A government survey has shown that the growth rate within that market dropped significantly in 2016.
A federal report has confirmed that the health insurance market growth rate is slowing down. In fact, this year saw a notable growth reduction when compared to the rates seen since the launch of the Affordable Care Act.
Still, there is progress being made and at the start of the year, uninsured rates hit record lows.
During the first three months of the year, the health insurance market was providing coverage for an additional 1.3 million people. That brought the rate of uninsured Americans down to 8.6 percent – lower than it has ever been. This, according to the National Health Interview Survey. That research is conducted as an ongoing project by the Centers for Disease Control and Prevention (CDC).
At the same time, while the health insurance market is still growing, it isn’t doing so as quickly as it was.
The health care law, which is one of the largest reforms made during President Barack Obama’s time in the Oval Office, isn’t expanding at the rate it had been. The gains this year, while still significant, represent only a fraction of what was seen last year.
The health insurance exchanges opened in 2014 and brought the number of uninsured Americans down by almost 9 million people. Since the start of Obamacare, the uninsured rate has been reduced by nearly half. Still, political divisions have held strong and it is currently estimated that there are still 27.3 million uninsured people across the country.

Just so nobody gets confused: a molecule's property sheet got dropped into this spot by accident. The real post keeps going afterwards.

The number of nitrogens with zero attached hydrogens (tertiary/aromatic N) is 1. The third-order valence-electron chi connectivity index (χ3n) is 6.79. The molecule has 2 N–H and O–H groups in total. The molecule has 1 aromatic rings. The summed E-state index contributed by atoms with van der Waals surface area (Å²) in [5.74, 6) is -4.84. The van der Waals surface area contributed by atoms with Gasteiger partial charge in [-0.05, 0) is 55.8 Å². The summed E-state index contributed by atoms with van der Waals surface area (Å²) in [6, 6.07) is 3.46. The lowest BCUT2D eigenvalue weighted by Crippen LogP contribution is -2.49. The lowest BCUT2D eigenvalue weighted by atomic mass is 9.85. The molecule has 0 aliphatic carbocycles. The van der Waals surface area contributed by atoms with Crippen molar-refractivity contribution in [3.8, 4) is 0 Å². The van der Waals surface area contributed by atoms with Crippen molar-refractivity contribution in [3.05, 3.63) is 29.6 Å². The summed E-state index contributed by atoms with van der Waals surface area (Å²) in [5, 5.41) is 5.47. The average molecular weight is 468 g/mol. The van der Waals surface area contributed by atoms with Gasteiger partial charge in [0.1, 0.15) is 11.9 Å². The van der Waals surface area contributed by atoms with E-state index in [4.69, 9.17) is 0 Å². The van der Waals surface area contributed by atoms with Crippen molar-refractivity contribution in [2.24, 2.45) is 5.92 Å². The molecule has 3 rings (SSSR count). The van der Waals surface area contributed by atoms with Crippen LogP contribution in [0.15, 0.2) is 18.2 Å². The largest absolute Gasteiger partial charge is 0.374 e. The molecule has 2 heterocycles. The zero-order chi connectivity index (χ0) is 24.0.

By the end of the first quarter of 2016, there were about 21 million fewer Americans without coverage than there had been in 2010. It was in that year that Obama initially signed the Affordable Care Act and the coverage laws started to change.
That said, the National Health Interview Survey also pointed out that the percentage of people of a working age and dependents who have high-deductible health plans has risen. At the moment, an estimated 4 out of 10 people have this type of policy. Those health insurance market products require the policyholder to pay far more of their medical bills out of their own pockets before their coverage kicks in.